Problems extend beyond adaptation of the Robert Crais bestseller about a negotiator having to double-deal two hostage situations -- one involving his own family -- what sends thriller over the precipice is a plot that never knows when enough is enough. Fans will welcome Bruce Willis back as an action man, overseas and vid helping profit margins.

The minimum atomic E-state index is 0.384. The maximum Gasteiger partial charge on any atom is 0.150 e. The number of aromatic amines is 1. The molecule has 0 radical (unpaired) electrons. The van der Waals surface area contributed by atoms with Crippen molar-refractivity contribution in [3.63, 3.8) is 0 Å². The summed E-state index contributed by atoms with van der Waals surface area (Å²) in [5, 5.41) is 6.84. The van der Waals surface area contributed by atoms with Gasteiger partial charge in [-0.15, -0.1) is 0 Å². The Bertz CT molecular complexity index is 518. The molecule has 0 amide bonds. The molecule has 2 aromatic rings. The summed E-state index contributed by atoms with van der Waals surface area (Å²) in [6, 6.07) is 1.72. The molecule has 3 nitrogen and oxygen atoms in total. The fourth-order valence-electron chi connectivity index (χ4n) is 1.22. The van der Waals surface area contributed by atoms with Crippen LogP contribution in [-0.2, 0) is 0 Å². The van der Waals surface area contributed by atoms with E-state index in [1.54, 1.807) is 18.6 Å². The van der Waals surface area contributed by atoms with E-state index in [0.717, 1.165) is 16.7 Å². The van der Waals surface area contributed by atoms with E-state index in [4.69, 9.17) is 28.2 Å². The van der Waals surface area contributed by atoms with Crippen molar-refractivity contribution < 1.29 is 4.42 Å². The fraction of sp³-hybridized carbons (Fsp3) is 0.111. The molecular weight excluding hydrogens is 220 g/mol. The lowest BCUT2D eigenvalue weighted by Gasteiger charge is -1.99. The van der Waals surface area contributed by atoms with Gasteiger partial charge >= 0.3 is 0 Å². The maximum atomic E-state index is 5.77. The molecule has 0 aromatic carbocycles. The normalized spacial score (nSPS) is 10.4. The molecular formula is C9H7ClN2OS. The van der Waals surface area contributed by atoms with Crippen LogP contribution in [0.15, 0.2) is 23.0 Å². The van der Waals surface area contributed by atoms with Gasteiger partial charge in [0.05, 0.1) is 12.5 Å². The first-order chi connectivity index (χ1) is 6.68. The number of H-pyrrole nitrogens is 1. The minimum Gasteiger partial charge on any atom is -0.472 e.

An overstuffed plot can be at the root of a poor screenplay as evidenced in “Hostage.” Although problems extend beyond scripter Doug Richardson’s adaptation of the Robert Crais bestseller about a negotiator having to double-deal two hostage situations — one involving his own family — what sends this initially tense thriller over the precipice is a plot scheme that never knows when enough is enough. Fans will welcome Bruce Willis back as an action man, but this turn will not do any better biz than Willis’ equally misbegotten “Tears of the Sun,” with overseas and vid helping profit margins.Early reels are filled with considerable promise, as they lay down a fairly standard blueprint of a cop suspenser but decorated with elaborate style and tension under the helming of Florent Siri, a French action specialist (“The Nest”) on his first studio assignment. A Gallic influence even holds sway over the stark, graphics-heavy opening title sequence (care of firm Specimen France), catapulted along by the exceptionally talented French composer Alexandre Desplat. Prelude and what follows, though, are strictly all-American. Ace hostage negotiator Jeff Talley (Willis) is tragically confronted with his first failed rescue attempt near downtown Los Angeles. After this incident, Jeff and family move north to the sleepy Ventura County burg of Bristo Camino, where he assumes top cop mantle a year later. “Hostage” is never strong in the character department, and a misbegotten backgrounder involving Jeff’s daughter (Willis’ real offspring, Rumer Willis) and wife (Serena Scott Thomas) is inserted only for the plot hook it provides later. Carjackers Dennis (Jonathan Tucker) and Mars (Ben Foster) –with Dennis’ younger, innocent brother Kevin (Marshall Allman) along for the ride — tool around the town looking for victims, and spot the gleaming SUV driven by Walter Smith (Kevin Pollak). Inexplicably letting Walter drive back to his heavily secured fortress of a mansion perched in the middle of the coastal mountains, Dennis and Mars foolishly decide to try the boost after breaking into the home. Tucker’s proclivity for young men in over their head works well for him as his Dennis seems to want to prove his manhood to new pal Mars, who Foster instantly signals is a hellish psychopath. This leads to trouble with Walter knocked out cold and Walter’s sullen teen daughter Jennifer (Michelle Horn) and young boy Tommy (Jimmy Bennett) held at gunpoint. Mars’ point-blank killing of a visiting cop pulls Jeff back into his old mode as hostage manager. Tension can be cut with a knife in these sections, but as the story further ramps up the complications, poor plot mechanics run pic off the road. Just as Jeff appears to have passed the law enforcement reins over to county cops, another set of hooded bad guys enters the picture, threatening to kill Jeff’s kin if he doesn’t extract a certain DVD from Walter’s home office. Resembling a poor copy of Jack Bauer, the rule-breaking hero of “24,” Jeff does what he must to obey the demands, but the effect on the movie is to prolong the inevitable rather than tighten the suspense. “Hostage” plays like a missed opportunity for everyone involved, including Willis, who knows this kind of material inside out yet can’t rescue the project by himself. Foster’s tendency to overact is greenlit to an unfortunate degree, while Pollak comes off the best. Siri appears to have a future as a Hollywood action director with the right script. Production package is fabulous, with production designer Larry Fulton showing off an extraordinary sense of physical space with Walter’s to-die-for home, and Desplat tempting excess in his latest expansive and adventurous score.